Jazz musician Harry Washello (Anthony Edwards) and diner waitress Julie Peters' (Mare Winningham) meet-cute at the La Brea Tar Pits, on LA's "Miracle Mile," leads into a whirlwind courtship that afternoon, with a promise to meet again at midnight, when Julie's shift ends, but Harry oversleeps until 4 a.m. after his power (and alarm clock) fails.

Harry calls Julie from a payphone at her diner, but the payphone receives a misdialed call from a military base, warning that nuclear missiles will arrive from Russia within 70 minutes. When Harry tells those at the diner what he's heard, a well-connected businesswoman named Landa (Denise Crosby) confirms his fears, and plans to schedule a heliport shuttle from the roof of the Mutual Benefit Life Building to LAX, from which she and others can fly to a compound in Antarctica. Landa's group won't take a detour to collect Julie, so Harry arranges to reunite with them at the airport, then heads to Julie's apartment.

Without a car, Harry hitches a ride with a stereo thief, whose own desperation starts a fire that kills two cops and blows up a gas station. After retrieving a Valium-drowsy Julie, Harry resorts to threatening a 24-hour gym with a gun to find a helicopter pilot, to fly him and Julie to LAX. Meanwhile, spreading rumors of nuclear war cause citywide chaos by daybreak. A bodybuilder pilot picks up the couple, but the incoming missiles' EMP crashes their helicopter into the tar pits, where a final explosion turns the soulmates into diamonds.

Mystery Date (1991)

Shy teen Tom McHugh (Ethan Hawke) admires his gorgeous next-door neighbor, Geena Matthews (Teri Polo), from afar, until his visiting older brother, stylish and confident Craig (Brian McNamara), cajoles Tom into taking action. Craig calls Geena, posing as Tom, to set up a date between "himself" (Tom) and Geena. Craig then lends Tom his clothes and wallet — complete with his ID, credit card, and cash — while also furnishing Tom with glasses and a hairstyle both intended to resemble Craig's. And when the limo Craig rented suffers a fender-bender, Tom's only remaining transportation option is Craig's classic 1959 DeSoto convertible, even though he forbade Tom from driving it.

These identifiers are enough for cops, criminals, and random women to mistake a cosplaying Tom for Craig, as Tom visits Craig's favorite fine dining and entertainment haunts in the city. Meanwhile, Geena goes from feeling charmed by Tom's seeming spontaneity to resenting his distracted lack of regard for her, as Tom dodges slaps, assaults, attempted arrests, and even assassinations that Craig's criminal misdeeds and casual cruelty appear to have earned, from fired floral delivery drivers and Chinatown crime lords alike. Tom can't go to the police after discovering a dead body in Craig's trunk, especially when a corrupt cop gets shot and has to be loaded in alongside him.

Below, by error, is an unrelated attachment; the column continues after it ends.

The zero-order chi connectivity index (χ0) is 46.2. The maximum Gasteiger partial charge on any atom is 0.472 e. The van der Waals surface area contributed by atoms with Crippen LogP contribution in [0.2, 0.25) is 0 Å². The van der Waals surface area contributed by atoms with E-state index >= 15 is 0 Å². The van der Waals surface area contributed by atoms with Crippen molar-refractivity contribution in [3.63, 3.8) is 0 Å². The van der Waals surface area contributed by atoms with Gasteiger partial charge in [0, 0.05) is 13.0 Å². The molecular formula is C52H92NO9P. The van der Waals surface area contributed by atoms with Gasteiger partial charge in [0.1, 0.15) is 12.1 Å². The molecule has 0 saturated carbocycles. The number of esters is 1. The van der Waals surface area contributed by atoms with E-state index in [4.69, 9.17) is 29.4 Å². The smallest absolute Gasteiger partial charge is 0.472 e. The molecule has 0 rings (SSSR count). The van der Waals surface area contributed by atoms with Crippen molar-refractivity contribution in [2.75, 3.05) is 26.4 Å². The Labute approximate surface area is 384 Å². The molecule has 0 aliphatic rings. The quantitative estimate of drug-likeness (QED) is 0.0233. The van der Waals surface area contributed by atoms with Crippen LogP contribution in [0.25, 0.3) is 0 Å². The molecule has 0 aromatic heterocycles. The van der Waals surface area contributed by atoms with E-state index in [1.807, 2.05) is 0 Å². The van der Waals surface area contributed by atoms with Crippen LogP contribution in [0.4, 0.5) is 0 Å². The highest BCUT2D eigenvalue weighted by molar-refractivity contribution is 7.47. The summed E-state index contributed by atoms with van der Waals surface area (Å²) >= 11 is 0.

Gangster James Lew (BD Wong) hammers Tom with his grudge against Craig, and even holds Geena hostage until Tom retrieves a tape proving Lew's collusion with corrupt cops. Tom wins Geena's heart, but his once-beloved older brother breaks his heart.

Judgment Night (1993)

New father Frank Wyatt (Emilio Estevez), his kid brother John (Stephen Dorff) and their friends, conflict instigator Mike Peterson (Cuba Gooding Jr.) and con artist Ray Cochran (Jeremy Piven), depart the suburbs in Ray's luxurious loaner RV to catch a professional boxing match in Chicago that evening, when a shortcut off the gridlocked freeway makes them witnesses to a murder.

The RV accidentally hits a man holding a bag full of money, who's already been shot. Gangsters drag the man from the RV, after immobilizing it, to face local crime lord Fallon (Denis Leary), who executes the man for theft, before ordering his gang to eliminate the witnesses. Frank and his friends run into the railyards, hiding in a boxcar until an altercation with a homeless camp gives them away. The friends then gain access to an apartment in the projects, where they call the cops, who predictably don't come, but Fallon's gang tracks them down again. After Ray falls behind his friends, he offers to pay Fallon $200,000 to spare their lives, but Fallon kills Ray for offending him, by comparing them as "businessmen."

When the friends make a stand in the sewers, Mike manages to kill one of Fallon's gang, but the fight exposes their raw emotions, especially as they fail to flag down a passing bus. The friends finally draw law enforcement by triggering a grocery store's alarms, but when Fallon's diminished forces kill the security guards, Frank must defend his wounded friends by ending Fallon, before he can fulfill his threats to visit Frank's suburban family.

Date Night (2010)

Phil (Steve Carell) and Claire Foster (Tina Fey) are married with two careers and two children, but when the New Jersey couple learns their best friends are getting divorced, the Fosters spice up their "Date Night" by stealing a no-show couple's reservation at a trendy Manhattan restaurant. Posing as "the Tripplehorn's" prompts a pair of crooked cops to demand the Fosters turn over a flash drive stolen from mob boss Joe Miletto (Ray Liotta).

When the couple realizes they can neither turn to the police for aid, nor return home, they call the babysitter to take the kids out of the house, then resolve to locate the actual Tripplehorns. Security expert Holbrooke Grant (Mark Wahlberg), a former client of Claire's, helps the Fosters trace the Tripplehorns' cell phone number, from their restaurant reservation to the apartment of a pair of married hustlers, nicknamed "Taste" (James Franco) and "Whippit" (Mila Kunis), who used the flash drive to blackmail district attorney Frank Crenshaw (William Fichtner), rather than Miletto.

Phil loses the flash drive in the East River, after a shootout and conjoined-car chase with the crooked cops, but since its photos showed Crenshaw with prostitutes at the "Peppermint Hippo" club, the Fosters gain admittance by posing as a prostitute and her pimp. After the Fosters' awkward dancing arouses Crenshaw, they introduce themselves as "the Tripplehorn's." The crooked cops march the Fosters to the club's roof at gunpoint, where both Crenshaw and Miletto demand the flash drive. Phil then tricks Crenshaw and Miletto into declaring their misdeeds, while wearing a wire for a sting operation.